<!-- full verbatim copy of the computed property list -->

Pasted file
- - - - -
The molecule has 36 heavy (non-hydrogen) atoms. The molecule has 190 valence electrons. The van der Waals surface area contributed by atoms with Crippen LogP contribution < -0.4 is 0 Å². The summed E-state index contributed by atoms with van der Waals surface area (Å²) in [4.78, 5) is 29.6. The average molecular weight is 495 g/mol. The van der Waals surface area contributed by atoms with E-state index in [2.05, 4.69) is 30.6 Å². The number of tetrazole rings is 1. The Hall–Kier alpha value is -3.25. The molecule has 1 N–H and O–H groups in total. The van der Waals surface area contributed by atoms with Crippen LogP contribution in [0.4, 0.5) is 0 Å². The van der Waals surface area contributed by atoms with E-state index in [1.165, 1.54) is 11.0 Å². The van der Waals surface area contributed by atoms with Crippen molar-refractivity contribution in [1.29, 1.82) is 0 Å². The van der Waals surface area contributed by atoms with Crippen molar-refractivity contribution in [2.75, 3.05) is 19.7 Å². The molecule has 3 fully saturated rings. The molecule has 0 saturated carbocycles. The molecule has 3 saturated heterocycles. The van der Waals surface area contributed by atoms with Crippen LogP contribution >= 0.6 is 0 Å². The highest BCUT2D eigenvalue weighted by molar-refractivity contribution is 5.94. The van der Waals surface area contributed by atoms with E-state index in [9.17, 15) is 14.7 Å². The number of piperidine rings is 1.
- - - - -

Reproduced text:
The molecule has 36 heavy (non-hydrogen) atoms. The molecule has 190 valence electrons. The van der Waals surface area contributed by atoms with Crippen LogP contribution < -0.4 is 0 Å². The summed E-state index contributed by atoms with van der Waals surface area (Å²) in [4.78, 5) is 29.6. The average molecular weight is 495 g/mol. The van der Waals surface area contributed by atoms with E-state index in [2.05, 4.69) is 30.6 Å². The number of tetrazole rings is 1. The Hall–Kier alpha value is -3.25. The molecule has 1 N–H and O–H groups in total. The van der Waals surface area contributed by atoms with Crippen LogP contribution in [0.4, 0.5) is 0 Å². The van der Waals surface area contributed by atoms with E-state index in [1.165, 1.54) is 11.0 Å². The van der Waals surface area contributed by atoms with Crippen molar-refractivity contribution in [1.29, 1.82) is 0 Å². The van der Waals surface area contributed by atoms with Crippen molar-refractivity contribution in [2.75, 3.05) is 19.7 Å². The molecule has 3 fully saturated rings. The molecule has 0 saturated carbocycles. The molecule has 3 saturated heterocycles. The van der Waals surface area contributed by atoms with Crippen LogP contribution >= 0.6 is 0 Å². The highest BCUT2D eigenvalue weighted by molar-refractivity contribution is 5.94. The van der Waals surface area contributed by atoms with E-state index in [9.17, 15) is 14.7 Å². The number of piperidine rings is 1.